By Wendy Lipshutz, LCSW
Program Director, Shalom Bayit Program of JF&CS
There’s a very special tree outside our offices at Jewish Family & Career Services, which I remember planting with Shalom Bayit (Peace in the Home) clients in 1998 to honor survivors of domestic abuse and to memorialize those who died at the hands of their abusers. Over the last 20 years this tree has grown tall and wide, and we now have a Shalom Bayit garden around it. For years, clients tell us how much the tree inspires them and the peace they find in the garden. Right now, as headlines about the #MeToo movement swirl in our national media, the tree and the garden remind me of the significance of October: . This is a good time to reflect on 25 years of JF&CS’s Shalom Bayit program, which provides short and long-term assistance to those facing physical violence, emotional or sexual abuse in their families or intimate relationships. While providing crucial, supportive counseling for abuse survivors, greatest challenge is to educate our community about how to build healthy relationships, create safe schools, camps, and workplaces, and teach behaviors that avert violence. Attitudes are changing, but clearly, we still have work to do.
While domestic violence crosses all cultural boundaries, in the Jewish cultural mindset there’s a persistent idea that abuse doesn’t happen to us, that Jewish families are always loving and nurturing. Discussion of violence in Jewish marriage is still regarded as shameful — a shonda (shame) shrouded in silence. And emotional abuse in our families is similarly swept under the rug. Abuse often traumatizes victims for years.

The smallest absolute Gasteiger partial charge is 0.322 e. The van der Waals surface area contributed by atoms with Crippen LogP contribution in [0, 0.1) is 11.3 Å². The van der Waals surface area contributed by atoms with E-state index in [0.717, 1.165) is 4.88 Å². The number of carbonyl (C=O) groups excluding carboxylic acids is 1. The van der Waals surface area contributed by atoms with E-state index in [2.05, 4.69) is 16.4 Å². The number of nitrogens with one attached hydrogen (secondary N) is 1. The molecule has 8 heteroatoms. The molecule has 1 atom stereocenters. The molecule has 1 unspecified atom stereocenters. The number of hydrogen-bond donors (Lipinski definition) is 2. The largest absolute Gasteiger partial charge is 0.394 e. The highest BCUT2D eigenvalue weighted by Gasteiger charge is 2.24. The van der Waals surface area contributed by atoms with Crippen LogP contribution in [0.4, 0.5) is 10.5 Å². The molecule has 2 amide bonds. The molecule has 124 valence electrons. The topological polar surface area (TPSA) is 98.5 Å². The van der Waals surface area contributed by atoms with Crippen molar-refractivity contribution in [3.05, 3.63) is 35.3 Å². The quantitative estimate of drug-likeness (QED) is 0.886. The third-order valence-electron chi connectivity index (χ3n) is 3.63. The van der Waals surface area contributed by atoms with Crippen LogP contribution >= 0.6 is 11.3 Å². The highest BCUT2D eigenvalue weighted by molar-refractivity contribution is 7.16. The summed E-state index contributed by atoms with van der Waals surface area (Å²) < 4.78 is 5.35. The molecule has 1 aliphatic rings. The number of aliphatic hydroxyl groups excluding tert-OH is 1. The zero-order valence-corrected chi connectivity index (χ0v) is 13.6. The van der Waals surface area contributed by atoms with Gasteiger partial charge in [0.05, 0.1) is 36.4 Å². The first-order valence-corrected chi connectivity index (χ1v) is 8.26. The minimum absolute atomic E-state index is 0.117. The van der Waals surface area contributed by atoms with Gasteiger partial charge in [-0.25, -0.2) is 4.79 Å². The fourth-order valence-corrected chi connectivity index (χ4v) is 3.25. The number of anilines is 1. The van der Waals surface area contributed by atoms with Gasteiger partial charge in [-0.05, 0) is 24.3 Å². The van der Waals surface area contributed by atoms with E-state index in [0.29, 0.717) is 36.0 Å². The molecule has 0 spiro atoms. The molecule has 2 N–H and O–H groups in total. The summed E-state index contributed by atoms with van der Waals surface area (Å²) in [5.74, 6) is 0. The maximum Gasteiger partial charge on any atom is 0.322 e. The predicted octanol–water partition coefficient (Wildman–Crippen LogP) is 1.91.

Abuse is a pattern of power and control, where one person uses physical, emotional, or sexual violence to control another. Partner abuse occurs in all types of intimate relationships — marriages, dating relationships, and intimate heterosexual, lesbian and gay relationships. Abuse also occurs toward children and older adults.
In April, at JF&CS’s Community of Caring luncheon, we shared a video with the story of Robin A., one of our past Shalom Bayit clients. Robin talks about the violence and emotional abuse in her marriage that drove her to seek help more than 20 years ago. The abuse made her feel like her “soul was dying,” but she believes the help she received through counseling saved her life and helped her heal.
Over the past 25 years, Shalom Bayit has reached out to the community by offering education to young adults on how to recognize abusive relationships. We’ve created prayers tying in themes of domestic violence with Jewish holidays, and we have educated our clergy and community leaders to recognize signs of current or past abuse, and how to provide support. I am always heartened when our rabbis give sermons on the topic. One rabbi gave voice to the shame of his former idolization of OJ Simpson. Another shared a story of an emotionally abusive brother, and another of an emotionally abusive father. These public expressions validate the importance of breaking our silence about violence and abuse.
In the last year we’ve seen many abusers and sexual predators accused and exposed in the news. For many survivors, the courage of the women speaking out is empowering and decreases isolation, giving voice to their similar stories. At the same time, denials and discrediting survivors’ realities adds to their pain. Those speaking out in public, in these high-profile cases, underscore the tremendous need to teach boys and girls, and especially our teens, about respect, safety and components of healthy relationships.
My wish for the coming year is that we may all reflect the values and norms of loving, non-violent relationships. That we remember the strength of abuse survivors and the ongoing struggles of victims. And that we work together to create safe spaces across Jewish Atlanta. If you or someone you know is suffering abuse of any kind, please know you are not alone. Contact Shalom Bayit at 770-677-9322 or email@example.com for information about confidential counseling or for more information about our programs for both adults and children.